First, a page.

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(Source: Middle East Times, 15 August, 2006) 1) The Islamic civil war Abdul Aziz Said and Jim Zanotti Washington, D. - Shortly after the recent outbreak of violence in Lebanon and Israel, Newt Gingrich made headlines by proposing that existing threats against American interests throughout the world constitute the early stages of World War III.

Gingrich may not necessarily be wrong when he points out parallels between the storms gathering today and those that preceded the first two world wars.

Irans example demonstrated that the reality of rule under theocrats was no more likely to be utopian or prosperous than in Mubaraks Egypt. Go directly after the external powers that support the autocratic regimes, instead of the regimes themselves. First, the terrorist attacks produced unprecedented images of power explosions followed by aftermath scenes of scared, disoriented Westerners unaccustomed to being on the receiving end of violence that dramatically portrayed the extremists as men of action and consequence, differentiating them from the status quo in the eyes of the masses.

Second, retaliatory responses from the United States appealed to Muslims inclination to close ranks against outsiders.

The United States failed to perceive that bin Laden was dragging it into the Islamic Civil War primarily to weaken his Civil War adversaries the pro-Western regimes and the advocates of moderation and pluralism within the region.

Had the United States recognised its own interest in prioritising the aims of bin Ladens Muslim adversaries, it could have more effectively marginalised Al Qaeda and other extremist groups by taking a supporting, not leading, role that featured a more measured combination of force and diplomacy.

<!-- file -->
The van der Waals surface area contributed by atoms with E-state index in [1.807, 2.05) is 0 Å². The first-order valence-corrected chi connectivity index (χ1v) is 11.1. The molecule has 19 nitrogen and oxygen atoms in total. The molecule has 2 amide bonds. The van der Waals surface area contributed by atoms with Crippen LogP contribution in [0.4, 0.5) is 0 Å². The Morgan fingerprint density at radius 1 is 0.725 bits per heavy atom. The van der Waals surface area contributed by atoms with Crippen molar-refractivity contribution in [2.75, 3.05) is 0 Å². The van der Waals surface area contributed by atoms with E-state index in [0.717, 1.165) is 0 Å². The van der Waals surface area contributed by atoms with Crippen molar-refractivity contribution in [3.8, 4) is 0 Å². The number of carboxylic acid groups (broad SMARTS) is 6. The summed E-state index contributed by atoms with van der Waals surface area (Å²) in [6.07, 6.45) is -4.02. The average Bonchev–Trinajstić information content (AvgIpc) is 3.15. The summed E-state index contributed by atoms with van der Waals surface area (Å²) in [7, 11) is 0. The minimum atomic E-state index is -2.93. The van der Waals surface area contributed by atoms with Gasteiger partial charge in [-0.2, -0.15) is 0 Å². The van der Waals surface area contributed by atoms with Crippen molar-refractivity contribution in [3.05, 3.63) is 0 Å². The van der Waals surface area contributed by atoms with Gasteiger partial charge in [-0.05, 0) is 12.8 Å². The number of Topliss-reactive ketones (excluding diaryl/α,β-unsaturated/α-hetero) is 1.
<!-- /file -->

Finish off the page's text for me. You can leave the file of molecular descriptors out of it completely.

The hardening of fault lines favours the extremists over the pro-Western autocrats because the broader Muslim population, lacking moderate alternatives, will invariably choose the side untainted by ties with outsiders.Please acknowledge both the original source and the Common Ground News Service (CGNews).Inside this edition 1) by Abdul Aziz Said and Jim Zanotti Abdul Aziz Said, Professor and Director of the Center for Global Peace at American University in Washington, D. and Jim Zanotti, a Research Associate of the Center for Global Peace, worry about the confrontational, fatalistic mindset that is being created when terms like WWIII are used to describe the current global situation.She then goes on to describe a half dozen peace-promoting, citizen-led initiatives that have taken place recently despite what may initially look like insurmountable obstacles: Nations are not monoliths: something large and immovable, something massive and unchanging and of uniform character and difficult to deal with on a human level (Webster Dictionary).Nations are a collection of many of us, the peaceable majority and, only a few of them, the irredeemably hateful minority. (Source: Common Ground News Service (CGNews), 22 August 2006) 4) by Maria Vamvakino Maria Vamvakino, the Federal Member for Calwell, Australia, explains why she did not support a recent bill under which all unauthorised refugees who arrive by boat to Australia would automatically be processed offshore, where they would remain in detention until a third country for resettlement was arranged.

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Nevertheless, the confrontational, fatalistic mindset that this analogy is bound to produce in Americans should be avoided at all costs.